IQOS was approved for sale in the US more than two years after Philip Morris submitted a pre-application for tobacco to the FDA. The PMTA was submitted in March 2017 along with a Risk Change Request (MRTP) to which the Agency has not yet responded.
Although the application was filed by Philip Morris S.A. (a division of Philip Morris International – PMI), IQOS is marketed in the USA by Altria Group, the largest cigarette manufacturer in the country. The Marlboro brand is the most popular American cigarette brand.
The FDA marketing order for IQOS is the first approval of a PMTA for an inhalable nicotine consumer product. (The only previously approved PMTA was for several Swedish Match snus products.) No Vapour manufacturer has yet submitted a PMTA for a traditional steam product.
While news is often confusing, IQOS is a non-flammable tobacco product, not a steam product that uses e-liquid. The IQOS "tobacco heating system" consists of three main parts: a handheld device, a charger and small tobacco-filled sticks (HeatSticks or HEETS) that are heated by the device to a temperature high enough to vaporize the tobacco but too low to cause combustion. The tobacco is not burned like cigarettes and there is no smoke. Heat-not-Burn (HNB) is a heat-sensitive product (HNB) that does not produce smoke.
Scientific studies have shown that IQOS is much safer than smoking and emits less toxins than burnt tobacco; it is widely accepted that IQOS is not as safe as modern steam products that do not contain tobacco; however, HNB devices such as IQOS could provide enormous public health benefits if used by a large number of people who currently smoke cigarettes; and in Japan and South Korea, where IQOS has been available for several years, HNB devices have received awards for enormous losses in cigarette sales.
It is unlikely that IQOS and other HNB products will compete with e-cigarettes for the business of existing Vaper's. The experience and taste of heated tobacco is much closer to smoking than vaporizing, and the retail price of HeatStick refills is likely to reflect the price of cigarettes. As the FDA technically classifies HeatSticks as cigarettes, Altria is subject to taxes and fees for refills similar to those for cigarettes, and it is prohibited to advertise on television or radio.
According to the FDA, this does not mean that tobacco products are safe or approved by the FDA, but despite the FDA's protests, most people are likely to believe that the marketing regulations will be adhered to, issued a confirmation by the health inspectorate and wonder why vaping products are not also approved by the FDA, and the FDA can use the approval as an example of how fair its tobacco inspection system is to manufacturers.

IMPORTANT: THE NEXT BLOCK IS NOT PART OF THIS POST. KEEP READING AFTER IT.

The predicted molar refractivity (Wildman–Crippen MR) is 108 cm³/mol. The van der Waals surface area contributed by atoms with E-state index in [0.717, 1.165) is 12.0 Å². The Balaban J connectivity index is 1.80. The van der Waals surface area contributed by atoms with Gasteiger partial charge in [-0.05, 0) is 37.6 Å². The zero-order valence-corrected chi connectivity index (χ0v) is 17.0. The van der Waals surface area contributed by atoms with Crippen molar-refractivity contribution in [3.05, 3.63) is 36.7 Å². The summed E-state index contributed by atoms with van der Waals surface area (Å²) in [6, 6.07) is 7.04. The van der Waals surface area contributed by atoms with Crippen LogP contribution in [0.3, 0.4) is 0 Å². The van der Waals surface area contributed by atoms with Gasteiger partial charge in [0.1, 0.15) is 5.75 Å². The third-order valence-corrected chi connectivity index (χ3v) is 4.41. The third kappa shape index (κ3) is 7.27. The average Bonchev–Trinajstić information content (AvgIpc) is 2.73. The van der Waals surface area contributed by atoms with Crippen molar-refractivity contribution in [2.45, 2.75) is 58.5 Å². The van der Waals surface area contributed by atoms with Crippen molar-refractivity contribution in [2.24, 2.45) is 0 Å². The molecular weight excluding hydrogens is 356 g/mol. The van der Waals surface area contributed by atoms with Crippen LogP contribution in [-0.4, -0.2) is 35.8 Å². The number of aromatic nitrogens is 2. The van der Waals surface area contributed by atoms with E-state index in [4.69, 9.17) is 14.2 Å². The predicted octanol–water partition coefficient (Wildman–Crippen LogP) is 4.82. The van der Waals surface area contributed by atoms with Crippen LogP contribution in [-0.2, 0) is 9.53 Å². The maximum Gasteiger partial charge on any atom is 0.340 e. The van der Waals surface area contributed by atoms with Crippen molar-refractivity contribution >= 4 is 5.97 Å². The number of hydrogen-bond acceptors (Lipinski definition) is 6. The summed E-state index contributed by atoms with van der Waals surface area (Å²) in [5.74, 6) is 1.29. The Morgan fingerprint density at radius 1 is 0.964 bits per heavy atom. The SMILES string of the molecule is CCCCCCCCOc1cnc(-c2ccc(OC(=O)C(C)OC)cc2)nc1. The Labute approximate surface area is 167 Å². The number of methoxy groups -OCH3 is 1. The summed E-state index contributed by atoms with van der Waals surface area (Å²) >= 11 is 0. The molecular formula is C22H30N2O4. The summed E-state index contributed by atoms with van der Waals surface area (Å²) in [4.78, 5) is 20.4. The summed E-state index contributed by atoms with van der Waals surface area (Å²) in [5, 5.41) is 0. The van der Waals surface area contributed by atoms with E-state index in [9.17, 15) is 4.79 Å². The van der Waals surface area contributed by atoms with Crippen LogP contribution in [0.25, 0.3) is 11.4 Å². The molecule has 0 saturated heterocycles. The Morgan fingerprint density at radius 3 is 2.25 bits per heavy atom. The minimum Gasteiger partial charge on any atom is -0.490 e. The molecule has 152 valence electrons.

While the FDA's decision may seem encouraging to vapour manufacturers when considering their own PMTAs, the details do not offer much hope; the FDA took four times as long to approve the IQOS application when the Agency's guidelines promised; no vaporizer company can afford to hold its business for two years and wait for FDA approval (which is not guaranteed); of course, no vaporizer company can fall back on cigarette sales if its PMTA is delayed or rejected; PMI and Altria may be encouraging to vapour manufacturers to consider their own PMTAs, but the details do not offer much hope.
In addition to the excessively long wait for FDA action on an application, the high cost of submitting a PMTA would prevent the submission of an effective application for all but a few vaping manufacturers (probably only JUUL and the major tobacco companies). No one could afford the extensive research and analysis PMI collected for its IQOS application. The tobacco company has reportedly spent billions of dollars on its PMTA and MRTP submissions.
It is almost impossible to imagine that this federal agency, whose recently deceased commissioner helped create a moral panic over teenage steam, would at this point find a steam product "suitable for the protection of public health", even for IQOS The FDA's marketing regulation contains restrictions on marketing and advertising, as well as a call for comprehensive monitoring of the postal market to ensure that it does not become popular with teenagers.
"Until the FDA's regulatory system is reformed, no one but the largest tobacco companies will ever get a vaping product through the FDA's pre-approval process," said Gregory Conley, president of the American Vaping Association.
PMI has recently started to use the IQOS name as a brand and use it on its non-smoking products, such as the IQOS Mesh steam cooker (not sold in the US). According to PMI, reduced-risk products accounted for approximately 14 percent of global sales last year. The approval granted yesterday only applies to the IQOS tobacco heating system, which includes the IQOS appliance itself, the Marlboro HeatSticks, the Marlboro Smooth Menthol HeatSticks and the Marlboro Fresh Menthol HeatSticks.
According to Altria, IQOS products are tested in the Atlanta, Georgia area before they are launched nationwide.